OGDEN — Luis Lopez was 19 when he came to the United States. He couldn’t speak English and lacked many skills.
Today, he is six credits away from earning a master’s degree in education.
The 34-year-old administrator at Weber State University said he is living the American dream.
He initially came to the U.S. from Mexico on a tourist visa to support his niece, who was having heart surgery at Primary Children’s Medical Center. Every six months he returned to Mexico to renew the visa, until he met and married his wife, Judy, a naturalized U.S. citizen.
“She was born in Mexico, too, but her parents brought her to the U.S. when she was 3 years old,” he said.
Lopez became a U.S. citizen four years ago, which he describes as one of the best days of his life.
“It was very emotional going through this,” he said. “I became a citizen along with 300 other people or so, who altogether represented more than 80 countries.”
Lopez began working as a car washer at a local dealership. From there he worked for various companies — loading roof shingles and semitrailers at Freeport Center, cleaning carpets, heating and air-conditioning companies and fast-food establishments.
His first job out of college was with Ogden School District at Mound Fort Middle School. He worked for the Colors of Success program, a gang-prevention program aimed at helping at-risk students stay out of trouble.
“In my view, the most successful strategy to help kids with difficult backgrounds is to gain their trust. If they trust you, they will listen and follow your lead,” he said. “The same goes for the extended family.”
Lopez said one story that sticks in his mind involves a former student he ran into a few months ago. The student, now 20, told Lopez he never forgot a conversation the two had about the importance of continuing his education. Because of that conversation, the student plans to study to become an electrician.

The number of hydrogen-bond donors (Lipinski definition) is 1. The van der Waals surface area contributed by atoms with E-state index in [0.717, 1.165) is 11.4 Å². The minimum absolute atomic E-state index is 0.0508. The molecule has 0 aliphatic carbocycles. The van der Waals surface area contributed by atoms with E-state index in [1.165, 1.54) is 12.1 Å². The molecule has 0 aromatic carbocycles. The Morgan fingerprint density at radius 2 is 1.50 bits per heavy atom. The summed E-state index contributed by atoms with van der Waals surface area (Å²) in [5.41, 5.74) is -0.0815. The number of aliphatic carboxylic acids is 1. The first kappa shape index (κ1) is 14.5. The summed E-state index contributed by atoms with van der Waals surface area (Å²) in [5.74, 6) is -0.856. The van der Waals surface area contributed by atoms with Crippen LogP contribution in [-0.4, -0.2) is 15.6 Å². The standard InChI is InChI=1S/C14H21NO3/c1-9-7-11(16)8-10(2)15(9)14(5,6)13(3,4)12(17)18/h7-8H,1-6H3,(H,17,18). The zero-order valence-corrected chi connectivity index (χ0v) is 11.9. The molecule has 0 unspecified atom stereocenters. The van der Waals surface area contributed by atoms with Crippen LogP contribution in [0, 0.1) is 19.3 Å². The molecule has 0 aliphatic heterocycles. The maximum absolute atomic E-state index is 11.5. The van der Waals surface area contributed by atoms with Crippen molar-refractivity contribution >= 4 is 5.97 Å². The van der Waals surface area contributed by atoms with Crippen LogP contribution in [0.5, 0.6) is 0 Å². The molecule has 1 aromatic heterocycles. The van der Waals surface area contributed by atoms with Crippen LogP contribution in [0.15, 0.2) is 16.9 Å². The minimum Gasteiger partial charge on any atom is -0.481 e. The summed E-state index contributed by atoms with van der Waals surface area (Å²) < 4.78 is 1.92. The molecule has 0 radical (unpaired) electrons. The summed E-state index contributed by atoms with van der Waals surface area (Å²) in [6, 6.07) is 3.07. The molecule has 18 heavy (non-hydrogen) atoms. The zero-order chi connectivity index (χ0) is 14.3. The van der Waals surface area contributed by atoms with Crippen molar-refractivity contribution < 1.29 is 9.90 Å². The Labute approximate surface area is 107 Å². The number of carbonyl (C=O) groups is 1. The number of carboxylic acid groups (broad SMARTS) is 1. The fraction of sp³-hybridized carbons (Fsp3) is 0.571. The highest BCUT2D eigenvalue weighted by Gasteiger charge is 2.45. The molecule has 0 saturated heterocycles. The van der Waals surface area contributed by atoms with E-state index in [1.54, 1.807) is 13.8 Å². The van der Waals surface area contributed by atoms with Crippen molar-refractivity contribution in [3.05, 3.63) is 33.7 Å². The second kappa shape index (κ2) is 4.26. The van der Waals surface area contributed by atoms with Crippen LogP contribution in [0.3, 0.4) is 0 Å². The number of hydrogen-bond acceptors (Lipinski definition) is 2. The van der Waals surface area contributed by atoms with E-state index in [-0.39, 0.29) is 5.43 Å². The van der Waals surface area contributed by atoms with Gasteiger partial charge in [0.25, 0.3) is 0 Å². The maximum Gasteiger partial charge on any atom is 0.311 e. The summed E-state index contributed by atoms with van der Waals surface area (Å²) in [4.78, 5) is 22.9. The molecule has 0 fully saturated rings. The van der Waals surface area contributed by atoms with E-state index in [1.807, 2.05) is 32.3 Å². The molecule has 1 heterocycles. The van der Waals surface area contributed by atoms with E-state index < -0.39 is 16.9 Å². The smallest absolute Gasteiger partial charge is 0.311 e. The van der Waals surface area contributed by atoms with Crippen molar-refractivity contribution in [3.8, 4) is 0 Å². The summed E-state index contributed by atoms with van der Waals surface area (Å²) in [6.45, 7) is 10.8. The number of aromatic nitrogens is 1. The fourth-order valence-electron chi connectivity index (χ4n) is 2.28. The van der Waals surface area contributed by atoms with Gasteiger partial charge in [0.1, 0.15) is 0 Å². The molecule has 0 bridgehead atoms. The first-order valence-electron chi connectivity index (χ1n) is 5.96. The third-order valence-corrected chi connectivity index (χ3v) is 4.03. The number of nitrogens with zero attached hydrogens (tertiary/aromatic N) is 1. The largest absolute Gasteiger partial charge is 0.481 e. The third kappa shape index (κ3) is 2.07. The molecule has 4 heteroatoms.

Born and raised in Guadalajara, Lopez attended school until his senior year and then finished his education in Utah. He and his wife have three children and a Jack Russell terrier.
At the university level, he is working on a project to open a community center in inner-city Ogden to make it easier for under-represented communities to attend the university. He is also developing a Spanish-language radio show in Ogden to teach and help the Hispanic community navigate the education system.
“El grito de la prosperidad” — which means “The cry for prosperity” — can be heard from 3 p.m. to 4 p.m. Wednesdays on 1490 AM.
Lopez said he believes immigration is the most pressing issue in the Hispanic immigrant community.
“The lack of fair, just and realistic immigration laws has created a lot of problems for communities on both sides of the ethnic spectrum,” he said. “The unfortunate consequences of this are that families get caught in the middle and people get hurt, many of them innocent children.”
Another issue within the community, he said, is education.
“Our Hispanic kids are lagging behind most ethnic groups by large percentages in high-stake test scores, and they also have the highest dropout rates in the nation,” Lopez said. “Hispanic adults also have low education attainment when compared to other ethnic groups.”
Lopez said voting and civic engagement are important issues regarding the Hispanic community. He said the only way the community will advance is by engaging actively in the political process.
“The lack of unity and organization among my community is, perhaps, what affects us the most,” he said.
Lopez said the Hispanic immigrant community is hard-working and noble, and like so many, they want to be part of the American dream. The problem, he said, is they don’t know how.
“Immigrants are often criticized for not learning English and not assimilating into the American mainstream culture,” he said.
“But what the critics don’t understand is that it is not as easy as it looks. Every person’s priority, regardless of race, is to provide a roof and put food on the table for their families.”
Then, he said, they can think about other things, but too often, meeting the basic needs becomes a lifelong struggle. In the end, there should be no excuses that keep immigrants from learning English and respecting the culture in which they live in, he said. He believe most Hispanic immigrants want this.
“But it is always a two-way deal — it is the mainstream culture’s responsibility to reach out, extend a hand and evaluate what we can do as Americans to help the newcomers,” he said.
“I call this ‘bridging the cultural gap.’ It is everyone’s responsibility to do something if we want to build a better society.”